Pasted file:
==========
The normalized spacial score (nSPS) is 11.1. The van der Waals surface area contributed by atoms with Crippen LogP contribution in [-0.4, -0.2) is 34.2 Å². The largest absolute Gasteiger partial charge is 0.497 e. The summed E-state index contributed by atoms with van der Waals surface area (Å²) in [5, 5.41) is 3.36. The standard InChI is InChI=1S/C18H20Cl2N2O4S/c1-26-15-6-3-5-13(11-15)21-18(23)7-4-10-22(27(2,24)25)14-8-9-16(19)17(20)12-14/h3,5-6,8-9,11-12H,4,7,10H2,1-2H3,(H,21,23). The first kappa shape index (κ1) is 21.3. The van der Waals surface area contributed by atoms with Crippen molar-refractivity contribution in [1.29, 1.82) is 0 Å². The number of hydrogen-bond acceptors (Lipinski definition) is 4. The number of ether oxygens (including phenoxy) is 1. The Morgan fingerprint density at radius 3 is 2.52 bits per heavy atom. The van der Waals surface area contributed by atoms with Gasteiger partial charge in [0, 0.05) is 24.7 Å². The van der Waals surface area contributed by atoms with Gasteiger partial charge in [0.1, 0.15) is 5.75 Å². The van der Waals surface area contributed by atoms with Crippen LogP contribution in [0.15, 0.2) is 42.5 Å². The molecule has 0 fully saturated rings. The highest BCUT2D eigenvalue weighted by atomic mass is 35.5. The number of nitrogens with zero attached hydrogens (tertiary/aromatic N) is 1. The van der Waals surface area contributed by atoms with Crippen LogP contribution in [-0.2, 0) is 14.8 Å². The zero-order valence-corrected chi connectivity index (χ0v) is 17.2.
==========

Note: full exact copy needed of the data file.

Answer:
The normalized spacial score (nSPS) is 11.1. The van der Waals surface area contributed by atoms with Crippen LogP contribution in [-0.4, -0.2) is 34.2 Å². The largest absolute Gasteiger partial charge is 0.497 e. The summed E-state index contributed by atoms with van der Waals surface area (Å²) in [5, 5.41) is 3.36. The standard InChI is InChI=1S/C18H20Cl2N2O4S/c1-26-15-6-3-5-13(11-15)21-18(23)7-4-10-22(27(2,24)25)14-8-9-16(19)17(20)12-14/h3,5-6,8-9,11-12H,4,7,10H2,1-2H3,(H,21,23). The first kappa shape index (κ1) is 21.3. The van der Waals surface area contributed by atoms with Crippen molar-refractivity contribution in [1.29, 1.82) is 0 Å². The number of hydrogen-bond acceptors (Lipinski definition) is 4. The number of ether oxygens (including phenoxy) is 1. The Morgan fingerprint density at radius 3 is 2.52 bits per heavy atom. The van der Waals surface area contributed by atoms with Gasteiger partial charge in [0, 0.05) is 24.7 Å². The van der Waals surface area contributed by atoms with Gasteiger partial charge in [0.1, 0.15) is 5.75 Å². The van der Waals surface area contributed by atoms with Crippen LogP contribution in [0.15, 0.2) is 42.5 Å². The molecule has 0 fully saturated rings. The highest BCUT2D eigenvalue weighted by atomic mass is 35.5. The number of nitrogens with zero attached hydrogens (tertiary/aromatic N) is 1. The van der Waals surface area contributed by atoms with Crippen LogP contribution in [-0.2, 0) is 14.8 Å². The zero-order valence-corrected chi connectivity index (χ0v) is 17.2.